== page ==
Vision for Leeds contemporary art space The Tetley

Bryony Bond.
Bryony Bond.
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Bryony Bond, new Creative Director at Leeds contemporary art space The Tetley, speaks to Yvette Huddleston about their current shows and the future.

“I think the exciting thing about The Tetley is that it’s a real opportunity to be a social hub where artists and audiences can meet,” she says. “There are a few things I want to develop and one is a residency programme to have artists making work here year round, with audiences interacting with them and for artists to work with communities.”

Bond brings to her role a wealth of experience gained in curatorial positions at the Whitworth in Manchester, National Museums Scotland, Camden Arts and A Foundation in Liverpool and is keen to build on The Tetley’s commitment to supporting established and emerging artists, offering them new opportunities in an original and stimulating environment.

“I have worked in lots of different and unusual venues before and I really enjoy responding to a space and making that part of the exhibition,” she says. “So here we have this great atrium space – a big, high-ceilinged open area that is ideal for large-scale installations and we also have these intimate wood-panelled rooms that are quite domestic in scale. It is great to work with those spaces to create an exciting experience for audiences.”

The current exhibitions reflect this imaginative use of the gallery spaces perfectly. On the wall of the 1930s atrium of the former brewery is Roger Palmer’s Winter Garden, an exquisite larger than life-size mural of a tropical palm tree, recalling the botanical gardens of the colonial era. “Roger was really keen to make something specific for here,” says Bond. “And his huge wall drawing of a palm tree is based on an etching extracted from an early 20th century horticultural publication.”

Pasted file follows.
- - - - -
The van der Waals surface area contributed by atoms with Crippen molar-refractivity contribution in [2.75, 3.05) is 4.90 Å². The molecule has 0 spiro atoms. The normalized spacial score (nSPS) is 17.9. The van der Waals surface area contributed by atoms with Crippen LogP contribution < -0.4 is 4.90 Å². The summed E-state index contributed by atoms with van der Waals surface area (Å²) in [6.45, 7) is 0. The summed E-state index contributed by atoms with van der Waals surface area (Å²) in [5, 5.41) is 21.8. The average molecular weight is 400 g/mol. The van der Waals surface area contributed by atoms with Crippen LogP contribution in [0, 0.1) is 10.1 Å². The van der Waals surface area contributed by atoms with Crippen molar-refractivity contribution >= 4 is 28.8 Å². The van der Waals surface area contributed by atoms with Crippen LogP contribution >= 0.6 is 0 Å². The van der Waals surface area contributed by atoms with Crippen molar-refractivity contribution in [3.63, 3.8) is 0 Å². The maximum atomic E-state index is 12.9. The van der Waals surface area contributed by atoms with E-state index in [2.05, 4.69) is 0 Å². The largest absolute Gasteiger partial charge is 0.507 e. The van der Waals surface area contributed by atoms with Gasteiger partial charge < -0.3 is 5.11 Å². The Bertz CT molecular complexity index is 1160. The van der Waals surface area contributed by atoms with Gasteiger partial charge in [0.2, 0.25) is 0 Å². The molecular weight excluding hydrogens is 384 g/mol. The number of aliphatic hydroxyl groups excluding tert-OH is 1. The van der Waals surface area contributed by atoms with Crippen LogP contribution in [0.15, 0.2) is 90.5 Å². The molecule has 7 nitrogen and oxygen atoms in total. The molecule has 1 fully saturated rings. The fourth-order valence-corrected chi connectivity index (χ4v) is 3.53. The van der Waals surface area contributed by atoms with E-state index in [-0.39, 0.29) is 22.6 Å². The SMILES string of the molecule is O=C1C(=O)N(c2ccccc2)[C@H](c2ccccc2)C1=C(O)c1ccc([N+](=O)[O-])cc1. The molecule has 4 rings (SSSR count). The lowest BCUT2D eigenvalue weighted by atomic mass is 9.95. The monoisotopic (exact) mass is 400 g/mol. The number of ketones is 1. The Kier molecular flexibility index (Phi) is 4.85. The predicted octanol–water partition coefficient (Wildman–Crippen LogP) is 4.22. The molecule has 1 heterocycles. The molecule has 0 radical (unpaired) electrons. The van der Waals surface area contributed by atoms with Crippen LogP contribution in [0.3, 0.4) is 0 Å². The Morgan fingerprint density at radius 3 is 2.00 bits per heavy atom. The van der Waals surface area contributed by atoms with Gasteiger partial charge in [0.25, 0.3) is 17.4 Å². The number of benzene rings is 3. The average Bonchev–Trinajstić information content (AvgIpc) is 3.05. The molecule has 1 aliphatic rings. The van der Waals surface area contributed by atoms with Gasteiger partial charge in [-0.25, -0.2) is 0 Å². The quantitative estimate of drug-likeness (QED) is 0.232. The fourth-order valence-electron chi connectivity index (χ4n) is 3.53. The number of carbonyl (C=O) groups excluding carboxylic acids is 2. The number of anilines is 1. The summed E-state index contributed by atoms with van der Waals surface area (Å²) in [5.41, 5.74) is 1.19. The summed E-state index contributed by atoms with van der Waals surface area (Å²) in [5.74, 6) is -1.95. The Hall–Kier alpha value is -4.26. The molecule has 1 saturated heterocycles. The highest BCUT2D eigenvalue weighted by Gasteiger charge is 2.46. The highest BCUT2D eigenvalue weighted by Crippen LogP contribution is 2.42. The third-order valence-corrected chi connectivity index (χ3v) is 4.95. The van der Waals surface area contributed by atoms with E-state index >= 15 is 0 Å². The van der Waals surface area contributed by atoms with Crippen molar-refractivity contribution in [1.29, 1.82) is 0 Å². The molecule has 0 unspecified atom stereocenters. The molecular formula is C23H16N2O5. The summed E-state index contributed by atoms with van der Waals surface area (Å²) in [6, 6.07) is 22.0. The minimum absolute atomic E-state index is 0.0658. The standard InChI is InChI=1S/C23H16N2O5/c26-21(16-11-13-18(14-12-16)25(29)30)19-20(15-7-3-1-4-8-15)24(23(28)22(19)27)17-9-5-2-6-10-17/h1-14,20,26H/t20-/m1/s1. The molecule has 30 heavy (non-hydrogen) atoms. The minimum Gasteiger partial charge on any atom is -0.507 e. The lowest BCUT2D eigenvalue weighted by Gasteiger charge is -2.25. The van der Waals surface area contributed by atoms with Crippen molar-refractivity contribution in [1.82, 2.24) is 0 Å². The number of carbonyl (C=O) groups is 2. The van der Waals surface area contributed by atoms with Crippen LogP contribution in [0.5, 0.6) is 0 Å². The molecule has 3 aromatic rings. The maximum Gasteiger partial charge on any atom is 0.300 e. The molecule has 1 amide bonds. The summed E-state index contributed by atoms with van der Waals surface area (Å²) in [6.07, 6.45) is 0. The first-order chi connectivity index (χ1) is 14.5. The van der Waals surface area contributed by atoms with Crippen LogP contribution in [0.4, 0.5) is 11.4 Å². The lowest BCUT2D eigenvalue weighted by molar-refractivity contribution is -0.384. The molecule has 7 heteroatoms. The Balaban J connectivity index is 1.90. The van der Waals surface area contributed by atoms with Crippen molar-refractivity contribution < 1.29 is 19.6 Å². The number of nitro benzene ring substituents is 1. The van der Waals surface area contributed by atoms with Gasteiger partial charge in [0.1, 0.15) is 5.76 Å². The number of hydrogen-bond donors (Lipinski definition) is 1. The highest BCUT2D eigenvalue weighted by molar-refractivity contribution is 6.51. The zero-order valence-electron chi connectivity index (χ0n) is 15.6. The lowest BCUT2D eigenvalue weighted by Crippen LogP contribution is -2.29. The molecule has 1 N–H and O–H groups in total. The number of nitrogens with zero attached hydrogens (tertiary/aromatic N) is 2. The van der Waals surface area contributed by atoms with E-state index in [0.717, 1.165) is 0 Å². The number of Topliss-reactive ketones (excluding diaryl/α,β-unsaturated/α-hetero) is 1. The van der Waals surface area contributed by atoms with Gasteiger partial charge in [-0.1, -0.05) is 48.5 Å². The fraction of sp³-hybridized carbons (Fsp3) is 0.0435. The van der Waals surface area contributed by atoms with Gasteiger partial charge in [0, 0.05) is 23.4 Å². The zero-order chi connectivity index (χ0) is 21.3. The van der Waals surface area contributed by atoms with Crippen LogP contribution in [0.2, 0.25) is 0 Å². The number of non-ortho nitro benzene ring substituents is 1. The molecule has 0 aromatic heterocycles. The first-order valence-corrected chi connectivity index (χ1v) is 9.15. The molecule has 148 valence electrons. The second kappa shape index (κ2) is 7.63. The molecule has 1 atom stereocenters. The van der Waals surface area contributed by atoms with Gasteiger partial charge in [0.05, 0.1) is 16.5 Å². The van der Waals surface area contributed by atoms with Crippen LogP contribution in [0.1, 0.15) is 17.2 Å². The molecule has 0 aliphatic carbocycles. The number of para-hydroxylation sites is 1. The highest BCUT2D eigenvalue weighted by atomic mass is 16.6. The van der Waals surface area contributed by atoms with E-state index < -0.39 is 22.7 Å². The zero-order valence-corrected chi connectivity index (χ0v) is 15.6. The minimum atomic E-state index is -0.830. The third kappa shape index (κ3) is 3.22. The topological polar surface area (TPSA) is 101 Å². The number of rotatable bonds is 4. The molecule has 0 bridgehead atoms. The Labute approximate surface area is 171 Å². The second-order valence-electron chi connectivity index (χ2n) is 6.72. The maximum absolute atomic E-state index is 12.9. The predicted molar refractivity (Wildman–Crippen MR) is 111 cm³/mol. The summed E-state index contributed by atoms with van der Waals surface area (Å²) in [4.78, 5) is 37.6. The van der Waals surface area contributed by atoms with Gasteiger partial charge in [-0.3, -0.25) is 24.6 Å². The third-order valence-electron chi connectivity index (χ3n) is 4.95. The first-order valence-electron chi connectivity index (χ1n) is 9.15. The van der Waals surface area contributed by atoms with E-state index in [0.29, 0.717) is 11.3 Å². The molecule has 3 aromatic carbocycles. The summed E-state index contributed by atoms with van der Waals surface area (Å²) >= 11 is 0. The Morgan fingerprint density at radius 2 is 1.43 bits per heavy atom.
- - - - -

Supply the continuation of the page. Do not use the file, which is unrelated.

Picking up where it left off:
Professor Emeritus in Fine Art at the University of Leeds, Palmer has been working as an artist and teacher since the 1970s and the exhibition at the Tetley also includes a collection of his books documenting various shows and projects, on display together for the first time. Picture Book, running concurrently at the gallery, is a group show by artists exploring the notion of publication as artwork.

“They are looking at print and what it means to have a printed copy of something,” says Bond. “Their work is about treating the book as an art form in its own right.” Christian Barnes’ A Bathymetric Atlas of the English Lake District is a large-scale hand-made book that reveals the hidden underwater contours of the principal lakes in the Lake District. It is so huge that it needs two members of staff to turn the pages at allotted times. David Barton has brought 256 handmade publications to the gallery with some of the artwork included in the books also displayed as framed paintings, independent publisher Landfill Editions are showcasing publications from their ‘Landfill Library’ and a group installation by illustrators and graphic artists Jay Cover, William Edmonds and Nicolas Burrows features a collection of new and existing publications created individually and collectively. Photographer and publisher Craig Atkinson, founder of Café Royal Books, a series of publications of British documentary photography, has brought the entire back catalogue to The Tetley – which amounts to more than 100 publications – plus a new one looking at the history of brewing, which includes images selected from the Tetley archive.

“Leeds is an extraordinary city both in terms of its visual arts and the cultural offer beyond that,” says Bond. “It’s still early days for me but the arts community in Leeds and Yorkshire has been very welcoming and excited about how we can contribute to the arts landscape in an interesting way. I don’t think that culture is a zero-sum game, we can all help each other. I have learnt over the years that collaboration is always beneficial. By collaborating we can really encourage artists and audiences.”

Both shows run to April 17.